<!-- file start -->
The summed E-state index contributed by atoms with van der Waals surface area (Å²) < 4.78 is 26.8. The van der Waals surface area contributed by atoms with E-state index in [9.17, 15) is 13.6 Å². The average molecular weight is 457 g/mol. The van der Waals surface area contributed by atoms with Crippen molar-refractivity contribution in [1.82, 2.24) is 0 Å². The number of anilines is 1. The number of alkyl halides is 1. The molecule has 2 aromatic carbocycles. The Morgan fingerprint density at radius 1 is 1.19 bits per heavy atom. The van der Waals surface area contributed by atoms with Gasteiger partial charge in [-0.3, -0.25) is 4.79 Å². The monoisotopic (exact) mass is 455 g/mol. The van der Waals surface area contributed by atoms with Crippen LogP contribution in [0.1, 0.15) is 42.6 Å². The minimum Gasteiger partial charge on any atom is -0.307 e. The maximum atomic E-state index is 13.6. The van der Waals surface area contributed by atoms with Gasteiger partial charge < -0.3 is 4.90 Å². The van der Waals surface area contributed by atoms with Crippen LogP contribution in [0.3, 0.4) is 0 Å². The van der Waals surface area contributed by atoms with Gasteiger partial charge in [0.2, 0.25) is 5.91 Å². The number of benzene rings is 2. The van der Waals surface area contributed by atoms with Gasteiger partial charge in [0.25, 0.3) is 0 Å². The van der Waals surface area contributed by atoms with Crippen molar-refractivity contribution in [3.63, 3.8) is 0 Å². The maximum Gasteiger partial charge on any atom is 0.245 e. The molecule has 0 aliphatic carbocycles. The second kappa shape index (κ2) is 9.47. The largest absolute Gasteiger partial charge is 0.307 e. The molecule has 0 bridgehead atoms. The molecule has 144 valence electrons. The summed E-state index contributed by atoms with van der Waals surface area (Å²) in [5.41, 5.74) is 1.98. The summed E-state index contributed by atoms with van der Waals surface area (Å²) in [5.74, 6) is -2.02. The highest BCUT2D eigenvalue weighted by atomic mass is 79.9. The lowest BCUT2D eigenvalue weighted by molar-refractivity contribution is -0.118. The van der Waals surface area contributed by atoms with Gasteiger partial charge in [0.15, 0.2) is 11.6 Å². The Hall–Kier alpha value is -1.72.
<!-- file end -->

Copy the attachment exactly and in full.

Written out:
The summed E-state index contributed by atoms with van der Waals surface area (Å²) < 4.78 is 26.8. The van der Waals surface area contributed by atoms with E-state index in [9.17, 15) is 13.6 Å². The average molecular weight is 457 g/mol. The van der Waals surface area contributed by atoms with Crippen molar-refractivity contribution in [1.82, 2.24) is 0 Å². The number of anilines is 1. The number of alkyl halides is 1. The molecule has 2 aromatic carbocycles. The Morgan fingerprint density at radius 1 is 1.19 bits per heavy atom. The van der Waals surface area contributed by atoms with Gasteiger partial charge in [-0.3, -0.25) is 4.79 Å². The monoisotopic (exact) mass is 455 g/mol. The van der Waals surface area contributed by atoms with Crippen LogP contribution in [0.1, 0.15) is 42.6 Å². The minimum Gasteiger partial charge on any atom is -0.307 e. The maximum atomic E-state index is 13.6. The van der Waals surface area contributed by atoms with Gasteiger partial charge < -0.3 is 4.90 Å². The van der Waals surface area contributed by atoms with Crippen LogP contribution in [0.3, 0.4) is 0 Å². The van der Waals surface area contributed by atoms with Gasteiger partial charge in [0.2, 0.25) is 5.91 Å². The number of benzene rings is 2. The van der Waals surface area contributed by atoms with Gasteiger partial charge in [0.25, 0.3) is 0 Å². The van der Waals surface area contributed by atoms with Crippen molar-refractivity contribution in [3.63, 3.8) is 0 Å². The maximum Gasteiger partial charge on any atom is 0.245 e. The molecule has 0 aliphatic carbocycles. The second kappa shape index (κ2) is 9.47. The largest absolute Gasteiger partial charge is 0.307 e. The molecule has 0 bridgehead atoms. The molecule has 144 valence electrons. The summed E-state index contributed by atoms with van der Waals surface area (Å²) in [5.41, 5.74) is 1.98. The summed E-state index contributed by atoms with van der Waals surface area (Å²) in [5.74, 6) is -2.02. The highest BCUT2D eigenvalue weighted by atomic mass is 79.9. The lowest BCUT2D eigenvalue weighted by molar-refractivity contribution is -0.118. The van der Waals surface area contributed by atoms with Gasteiger partial charge in [0.15, 0.2) is 11.6 Å². The Hall–Kier alpha value is -1.72.